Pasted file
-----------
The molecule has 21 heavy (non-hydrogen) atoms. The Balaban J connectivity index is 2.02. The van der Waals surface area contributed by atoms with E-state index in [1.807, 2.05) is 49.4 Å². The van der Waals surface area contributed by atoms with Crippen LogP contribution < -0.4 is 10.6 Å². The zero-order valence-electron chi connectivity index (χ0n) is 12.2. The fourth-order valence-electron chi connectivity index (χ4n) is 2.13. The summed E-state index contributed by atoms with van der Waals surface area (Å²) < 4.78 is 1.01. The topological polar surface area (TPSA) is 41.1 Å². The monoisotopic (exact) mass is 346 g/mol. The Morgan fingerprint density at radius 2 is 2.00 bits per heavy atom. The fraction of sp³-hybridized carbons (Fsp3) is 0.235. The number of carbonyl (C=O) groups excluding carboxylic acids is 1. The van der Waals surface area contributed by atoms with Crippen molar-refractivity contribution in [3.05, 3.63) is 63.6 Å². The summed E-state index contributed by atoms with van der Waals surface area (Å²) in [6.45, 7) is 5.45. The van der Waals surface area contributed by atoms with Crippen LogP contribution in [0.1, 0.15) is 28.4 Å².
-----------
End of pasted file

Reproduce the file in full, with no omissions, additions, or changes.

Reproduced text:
The molecule has 21 heavy (non-hydrogen) atoms. The Balaban J connectivity index is 2.02. The van der Waals surface area contributed by atoms with E-state index in [1.807, 2.05) is 49.4 Å². The van der Waals surface area contributed by atoms with Crippen LogP contribution < -0.4 is 10.6 Å². The zero-order valence-electron chi connectivity index (χ0n) is 12.2. The fourth-order valence-electron chi connectivity index (χ4n) is 2.13. The summed E-state index contributed by atoms with van der Waals surface area (Å²) < 4.78 is 1.01. The topological polar surface area (TPSA) is 41.1 Å². The monoisotopic (exact) mass is 346 g/mol. The Morgan fingerprint density at radius 2 is 2.00 bits per heavy atom. The fraction of sp³-hybridized carbons (Fsp3) is 0.235. The number of carbonyl (C=O) groups excluding carboxylic acids is 1. The van der Waals surface area contributed by atoms with Crippen molar-refractivity contribution in [3.05, 3.63) is 63.6 Å². The summed E-state index contributed by atoms with van der Waals surface area (Å²) in [6.45, 7) is 5.45. The van der Waals surface area contributed by atoms with Crippen LogP contribution in [0.1, 0.15) is 28.4 Å².